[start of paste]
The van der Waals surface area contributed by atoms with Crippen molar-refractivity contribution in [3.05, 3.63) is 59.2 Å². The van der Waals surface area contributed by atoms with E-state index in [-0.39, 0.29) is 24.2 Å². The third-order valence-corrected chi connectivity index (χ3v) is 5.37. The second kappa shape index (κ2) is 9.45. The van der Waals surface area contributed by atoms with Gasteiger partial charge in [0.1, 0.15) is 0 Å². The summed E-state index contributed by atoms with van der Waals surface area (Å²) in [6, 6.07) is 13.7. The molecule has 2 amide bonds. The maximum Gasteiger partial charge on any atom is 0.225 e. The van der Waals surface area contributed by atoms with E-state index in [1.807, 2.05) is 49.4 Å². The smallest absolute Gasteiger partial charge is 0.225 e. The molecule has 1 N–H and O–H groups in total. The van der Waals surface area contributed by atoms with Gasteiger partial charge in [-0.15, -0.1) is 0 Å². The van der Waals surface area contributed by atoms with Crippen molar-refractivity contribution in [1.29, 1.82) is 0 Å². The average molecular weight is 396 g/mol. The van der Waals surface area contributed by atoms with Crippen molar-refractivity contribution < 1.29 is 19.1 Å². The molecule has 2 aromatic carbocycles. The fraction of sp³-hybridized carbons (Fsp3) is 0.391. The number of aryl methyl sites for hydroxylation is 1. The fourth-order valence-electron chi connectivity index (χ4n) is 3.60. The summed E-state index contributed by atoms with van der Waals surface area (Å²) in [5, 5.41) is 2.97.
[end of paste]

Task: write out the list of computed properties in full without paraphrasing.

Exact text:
The van der Waals surface area contributed by atoms with Crippen molar-refractivity contribution in [3.05, 3.63) is 59.2 Å². The van der Waals surface area contributed by atoms with E-state index in [-0.39, 0.29) is 24.2 Å². The third-order valence-corrected chi connectivity index (χ3v) is 5.37. The second kappa shape index (κ2) is 9.45. The van der Waals surface area contributed by atoms with Gasteiger partial charge in [0.1, 0.15) is 0 Å². The summed E-state index contributed by atoms with van der Waals surface area (Å²) in [6, 6.07) is 13.7. The molecule has 2 amide bonds. The maximum Gasteiger partial charge on any atom is 0.225 e. The van der Waals surface area contributed by atoms with E-state index in [1.807, 2.05) is 49.4 Å². The smallest absolute Gasteiger partial charge is 0.225 e. The molecule has 1 N–H and O–H groups in total. The van der Waals surface area contributed by atoms with Gasteiger partial charge in [-0.15, -0.1) is 0 Å². The van der Waals surface area contributed by atoms with Crippen molar-refractivity contribution in [1.29, 1.82) is 0 Å². The average molecular weight is 396 g/mol. The van der Waals surface area contributed by atoms with Crippen molar-refractivity contribution < 1.29 is 19.1 Å². The molecule has 2 aromatic carbocycles. The fraction of sp³-hybridized carbons (Fsp3) is 0.391. The number of aryl methyl sites for hydroxylation is 1. The fourth-order valence-electron chi connectivity index (χ4n) is 3.60. The summed E-state index contributed by atoms with van der Waals surface area (Å²) in [5, 5.41) is 2.97.